Yes you need a will.

The simple answer is yes. Even if you have a revocable trust and/or all of your assets are either held as joint tenants, or tenants by the entirety, or you have properly designated beneficiaries on your bank accounts, retirement plans, life insurance policies, etc., a will is used to serve as a back up for any property you may have neglected to address by your other planning methods.

I living will helps your beneficiaries

Additionally, a will can serve to dispose of properties you unexpectedly acquire before death, or even through a lawsuit which is litigated posthumously. If a revocable trust is the main planning document you have used, I will most likely draft a pour-over will for you which will devise all of your property to the revocable trust you have established so that your property can be distributed by the successor trustee you have named in the trust and according to the terms of the trust.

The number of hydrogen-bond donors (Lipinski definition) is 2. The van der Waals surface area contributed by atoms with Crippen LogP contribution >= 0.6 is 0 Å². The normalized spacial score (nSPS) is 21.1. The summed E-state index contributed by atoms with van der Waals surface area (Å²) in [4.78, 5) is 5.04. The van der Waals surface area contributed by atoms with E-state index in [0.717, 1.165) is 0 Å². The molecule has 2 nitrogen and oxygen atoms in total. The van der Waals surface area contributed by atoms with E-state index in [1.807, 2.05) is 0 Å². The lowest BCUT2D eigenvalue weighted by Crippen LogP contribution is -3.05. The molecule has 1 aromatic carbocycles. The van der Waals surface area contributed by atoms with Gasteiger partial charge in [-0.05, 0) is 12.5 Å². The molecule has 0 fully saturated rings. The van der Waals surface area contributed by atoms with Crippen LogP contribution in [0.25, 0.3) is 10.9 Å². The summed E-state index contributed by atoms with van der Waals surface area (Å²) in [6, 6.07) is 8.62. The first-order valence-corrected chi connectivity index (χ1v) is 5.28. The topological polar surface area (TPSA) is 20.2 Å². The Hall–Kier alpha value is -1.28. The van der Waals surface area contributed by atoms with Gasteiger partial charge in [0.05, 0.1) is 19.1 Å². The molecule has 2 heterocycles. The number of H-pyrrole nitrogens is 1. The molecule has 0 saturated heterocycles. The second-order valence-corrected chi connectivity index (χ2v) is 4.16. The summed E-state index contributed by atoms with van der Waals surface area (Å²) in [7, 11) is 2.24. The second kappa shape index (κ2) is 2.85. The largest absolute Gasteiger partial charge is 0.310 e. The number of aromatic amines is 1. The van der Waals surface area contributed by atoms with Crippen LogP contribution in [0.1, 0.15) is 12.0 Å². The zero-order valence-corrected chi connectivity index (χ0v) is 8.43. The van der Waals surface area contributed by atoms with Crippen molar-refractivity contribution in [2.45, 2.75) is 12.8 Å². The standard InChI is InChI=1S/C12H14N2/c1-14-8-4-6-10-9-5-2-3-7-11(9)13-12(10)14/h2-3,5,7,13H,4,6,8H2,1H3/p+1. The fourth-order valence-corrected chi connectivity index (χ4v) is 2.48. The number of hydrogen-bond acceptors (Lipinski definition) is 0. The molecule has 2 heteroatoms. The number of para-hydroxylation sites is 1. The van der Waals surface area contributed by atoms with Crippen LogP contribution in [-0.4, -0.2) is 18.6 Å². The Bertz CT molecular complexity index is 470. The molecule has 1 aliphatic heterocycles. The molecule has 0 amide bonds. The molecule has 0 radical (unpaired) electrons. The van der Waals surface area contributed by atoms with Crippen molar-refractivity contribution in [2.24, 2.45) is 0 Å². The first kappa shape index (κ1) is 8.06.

Don’t leave your assets to the State

If you do not have a will and you have not otherwise effectively titled your assets or properly designated beneficiaries on your financial accounts, real property (possibly through a lady bird deed) upon death, your assets will be administered in accordance with Florida’s intestacy (intestate means without a will) statute. While this statutory scheme may have replicated how you would have decided to leave your property (example. -everything to my children) in some circumstances it will have unintended consequences and your property could be inherited by individuals you intended to exclude, had you had a will drafted.

Hire Matthew Schneider Law

If you need a will drafted, consult with an attorney who will draft your will after reviewing any other planning documents you have already created, and after you have provided the attorney with a list of your assets, how those assets are titled, and any beneficiaries you have named. Armed with this information, the attorney can then properly draft a will for you that coincides with the remaining portions of your estate plan.

CategoryLegal Blog